Norwich City Council v Redford and another [2015] UKUT 30 (LC)

The Upper Tribunal (Lands Chamber) has held that a landlord is not entitled to apportion the cost of services provided to multiple properties in a portfolio covered by a global service contract on the basis of the relative rateable values of the individual properties concerned.

The Council owned a number of properties across Norwich, including an estate comprising five blocks of leasehold flats.  The estate was covered by a service charge regime that allowed the Council to charge the tenants of the flats for various services, including the provision of communal lighting.

The Council had entered into a contract for the provision of communal lighting to all of its residential flats across the city, not just those on the estate.  The Council had dealt with apportionment of the sums it claimed from its tenants for communal lighting on the basis of the relative rateable values of the properties covered by the maintenance contract.  This was challenged by the tenants of one of the flats on the estate.

The service charge provision in the lease in question required the tenants to pay the percentage that was determined from time to time to be a fair share of the Council’s expenditure attributable to the tenants’ flat, proportionate to other properties that were either in the same block, or entitled to exercise the same rights or entitled to use the same services.  The tenants applied to the Tribunal for a decision on whether the apportionment of costs by reference to rateable value of all properties covered by the maintenance contract reflected the costs actually incurred by the Council in connection with the communal lighting for the estate.  The tenants also expressed concerns about the Council’s inability to evidence what costs were reasonably payable as the Council was unable to provide evidence of the true cost of the charges attributable to the estate.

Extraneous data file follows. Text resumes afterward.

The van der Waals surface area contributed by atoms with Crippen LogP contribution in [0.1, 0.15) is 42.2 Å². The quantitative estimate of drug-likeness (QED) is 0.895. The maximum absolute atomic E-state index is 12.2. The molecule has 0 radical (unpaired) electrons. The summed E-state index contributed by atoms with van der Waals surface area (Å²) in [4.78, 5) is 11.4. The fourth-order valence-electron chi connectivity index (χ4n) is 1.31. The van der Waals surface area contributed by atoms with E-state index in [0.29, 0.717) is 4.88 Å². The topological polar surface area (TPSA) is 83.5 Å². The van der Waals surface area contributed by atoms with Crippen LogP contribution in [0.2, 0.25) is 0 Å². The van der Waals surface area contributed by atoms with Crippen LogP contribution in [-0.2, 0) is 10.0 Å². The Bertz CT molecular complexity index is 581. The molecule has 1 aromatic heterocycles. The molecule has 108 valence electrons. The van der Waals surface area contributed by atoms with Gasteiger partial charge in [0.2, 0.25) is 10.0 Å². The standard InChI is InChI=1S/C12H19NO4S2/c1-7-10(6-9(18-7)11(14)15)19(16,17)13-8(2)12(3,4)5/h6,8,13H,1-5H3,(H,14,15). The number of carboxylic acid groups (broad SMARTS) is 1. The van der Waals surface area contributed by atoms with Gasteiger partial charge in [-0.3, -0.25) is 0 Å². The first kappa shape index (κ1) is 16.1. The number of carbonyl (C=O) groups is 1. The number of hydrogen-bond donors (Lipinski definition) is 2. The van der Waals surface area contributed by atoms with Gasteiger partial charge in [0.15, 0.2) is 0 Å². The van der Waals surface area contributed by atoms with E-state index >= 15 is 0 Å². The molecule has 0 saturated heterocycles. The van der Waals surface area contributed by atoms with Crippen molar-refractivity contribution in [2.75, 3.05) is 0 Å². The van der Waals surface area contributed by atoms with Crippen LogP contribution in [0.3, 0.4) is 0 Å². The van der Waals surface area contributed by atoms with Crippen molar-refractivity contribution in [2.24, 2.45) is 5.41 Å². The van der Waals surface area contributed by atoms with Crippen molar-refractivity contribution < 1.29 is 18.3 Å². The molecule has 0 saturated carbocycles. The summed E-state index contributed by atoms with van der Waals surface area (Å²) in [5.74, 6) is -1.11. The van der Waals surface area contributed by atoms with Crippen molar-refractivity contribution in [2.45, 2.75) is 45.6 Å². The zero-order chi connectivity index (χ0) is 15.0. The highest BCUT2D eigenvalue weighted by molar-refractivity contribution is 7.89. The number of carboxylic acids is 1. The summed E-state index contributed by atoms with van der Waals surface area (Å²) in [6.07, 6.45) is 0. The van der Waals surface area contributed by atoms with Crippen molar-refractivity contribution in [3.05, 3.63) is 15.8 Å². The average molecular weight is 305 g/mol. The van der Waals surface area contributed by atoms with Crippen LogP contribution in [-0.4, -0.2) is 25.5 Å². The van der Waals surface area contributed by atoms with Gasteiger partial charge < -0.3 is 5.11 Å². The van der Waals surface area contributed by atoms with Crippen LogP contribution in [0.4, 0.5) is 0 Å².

The Tribunal ruled in favour of the tenants finding that the charges for the communal lighting included in the service charge did not comply with the terms of the tenants’ lease and were therefore not payable and that on the basis of the information provided by the Council it was not in fact possible to calculate the true cost payable by the tenants.    

This decision is of particular relevance to landlords with large portfolios of properties and where it is relatively common to have an agreement with one contractor to provide services to a number of properties within the portfolio.  It is important to keep separate accounts for individual properties and to have regard to the details of the service charge clauses in individual leases otherwise the ability to recover from tenants may be put at risk.